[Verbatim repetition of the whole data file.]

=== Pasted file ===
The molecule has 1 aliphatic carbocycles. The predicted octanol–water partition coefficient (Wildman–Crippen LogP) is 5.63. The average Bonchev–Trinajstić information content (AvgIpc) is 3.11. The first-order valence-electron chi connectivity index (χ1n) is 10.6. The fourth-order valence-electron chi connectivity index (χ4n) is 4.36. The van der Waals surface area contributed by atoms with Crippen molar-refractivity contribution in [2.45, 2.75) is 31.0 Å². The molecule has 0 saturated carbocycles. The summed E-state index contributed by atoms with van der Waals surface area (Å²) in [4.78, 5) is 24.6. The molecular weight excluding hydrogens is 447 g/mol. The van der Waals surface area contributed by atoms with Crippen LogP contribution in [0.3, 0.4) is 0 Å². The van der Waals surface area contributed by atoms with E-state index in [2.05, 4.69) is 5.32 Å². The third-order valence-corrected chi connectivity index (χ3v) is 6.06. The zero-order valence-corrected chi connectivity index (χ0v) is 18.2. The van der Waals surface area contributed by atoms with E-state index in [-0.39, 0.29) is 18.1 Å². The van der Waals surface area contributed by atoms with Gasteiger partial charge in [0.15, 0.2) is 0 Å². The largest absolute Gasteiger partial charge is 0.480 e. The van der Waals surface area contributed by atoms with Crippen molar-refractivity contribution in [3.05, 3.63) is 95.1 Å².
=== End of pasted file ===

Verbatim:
The molecule has 1 aliphatic carbocycles. The predicted octanol–water partition coefficient (Wildman–Crippen LogP) is 5.63. The average Bonchev–Trinajstić information content (AvgIpc) is 3.11. The first-order valence-electron chi connectivity index (χ1n) is 10.6. The fourth-order valence-electron chi connectivity index (χ4n) is 4.36. The van der Waals surface area contributed by atoms with Crippen molar-refractivity contribution in [2.45, 2.75) is 31.0 Å². The molecule has 0 saturated carbocycles. The summed E-state index contributed by atoms with van der Waals surface area (Å²) in [4.78, 5) is 24.6. The molecular weight excluding hydrogens is 447 g/mol. The van der Waals surface area contributed by atoms with Crippen LogP contribution in [0.3, 0.4) is 0 Å². The van der Waals surface area contributed by atoms with E-state index in [2.05, 4.69) is 5.32 Å². The third-order valence-corrected chi connectivity index (χ3v) is 6.06. The zero-order valence-corrected chi connectivity index (χ0v) is 18.2. The van der Waals surface area contributed by atoms with E-state index in [-0.39, 0.29) is 18.1 Å². The van der Waals surface area contributed by atoms with Gasteiger partial charge in [0.15, 0.2) is 0 Å². The largest absolute Gasteiger partial charge is 0.480 e. The van der Waals surface area contributed by atoms with Crippen molar-refractivity contribution in [3.05, 3.63) is 95.1 Å².